Okay okay. The above objections are understandable though nonetheless inadequate to bring down the force of this article’s argument.
In order to more fully address these criticisms, we must consider the question of “What is it to be the grass? And what is it to be the wind?”
To be the grass is to be material. What I mean is that to be grass is to be overly enamored by material gains to the point of forgetting intrinsic values of other sorts of relationships.
Grass-like lifestyles are already dismantling the fabric of our societies. It is easy to prove this with quite reliable sources. Victims of ethnic violence, ignored orphans, and despised widows and widowers, all of them are witnesses to this deterioration. Kenyan media too have covered, though to an unsatisfactory level, the consequences of this ethnic violence. There are rumors of Pokots’ allegations that the oil-rich part of Turkana is theirs. As if this was not enough to chill our hearts, the little “controversial” piece of land has already been hijacked and privatized by some, I believe, selfish politicians and businessmen.
All in all, it is easy to understand what being grass means. But how can we ourselves relate to such an immaterial thing as wind? First let us understand the concept of a nomadic spirit, so that we may understand what being the wind means.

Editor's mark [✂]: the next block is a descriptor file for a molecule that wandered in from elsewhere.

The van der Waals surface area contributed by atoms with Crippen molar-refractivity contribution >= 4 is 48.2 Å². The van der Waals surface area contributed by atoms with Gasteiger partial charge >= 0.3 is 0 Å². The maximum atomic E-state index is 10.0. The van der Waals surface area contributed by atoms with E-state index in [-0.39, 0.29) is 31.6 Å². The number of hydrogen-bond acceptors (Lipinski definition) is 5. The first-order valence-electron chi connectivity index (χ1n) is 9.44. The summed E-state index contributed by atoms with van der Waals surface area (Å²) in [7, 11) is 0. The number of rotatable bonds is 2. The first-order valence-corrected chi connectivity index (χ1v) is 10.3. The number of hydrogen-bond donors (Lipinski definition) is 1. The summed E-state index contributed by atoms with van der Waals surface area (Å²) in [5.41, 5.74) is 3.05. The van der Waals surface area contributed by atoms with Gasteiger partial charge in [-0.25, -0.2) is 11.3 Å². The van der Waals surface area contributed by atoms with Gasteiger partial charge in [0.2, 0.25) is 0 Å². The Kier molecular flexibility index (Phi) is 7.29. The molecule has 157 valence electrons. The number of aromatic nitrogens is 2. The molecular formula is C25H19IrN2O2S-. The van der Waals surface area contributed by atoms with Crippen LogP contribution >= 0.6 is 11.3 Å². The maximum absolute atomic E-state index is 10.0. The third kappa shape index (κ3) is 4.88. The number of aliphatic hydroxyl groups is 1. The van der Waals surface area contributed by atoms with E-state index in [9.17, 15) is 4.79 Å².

There are two properties that I believe are the central features of a nomadic spirit. These are the nomadic spirit’s unique fondness to animate life and its resilient-like nature. These two properties are at the core of what it is to be a nomad and have a nomadic spirit.
Turkanas and Pokots are alike in this respect. We all love livestock and in many ways each of us has not only adapted to, but has overcome hardships of our environment over and over again. Once and then we get knocked down off our feet but we do bounce back to our unique rhythms of life. Each Pokot, Each Turkana, and every Nomad, be it in Kalahari or Gobi desert, share these central features of nomadic spirit.
Following this reasoning, then it is reasonable to claim that there is part of me that is a Pokot and that there is part of me that is in every Pokot. There is a Pokot pigment in every Turkana and a slice of Turkana in every Pokot (Probably a huge chunk).
The essence of the spirit cannot be adulterated by deficiencies of character. Character and Spirit are different. Behaviorally, I am a Turkana since I have been brought up in Turkanas culture. The same applies to Pokots; they may act sometimes differently due to their unique upbringing. The only distinction that there is, is a superficiality, especially if you believe that the spirit matters more than manifestations of characters.
Behaviors are highly malleable. So are the cultures, which are always in constant change. Everyday, our conceptualization of culture is reformed. Thus the only lasting qualities are the elements of our nomadic spirits.
Nomadic spirit cannot turn against itself and consume itself to extinction. We cannot entertain the idea of war amongst ourselves (Pokots and Turkanas); war is extermination. Furthermore, we depend on things that are external from us to know who we are. From our previous article, “Searching for an African Identity via Turkana Desert,” we had argued for a negative strategy of affirming ones’ identity. Knowledge of oneself is incomparable. We cannot therefore afford to be the fire to the Pokots if they decide to be grass or even if they are becoming grass.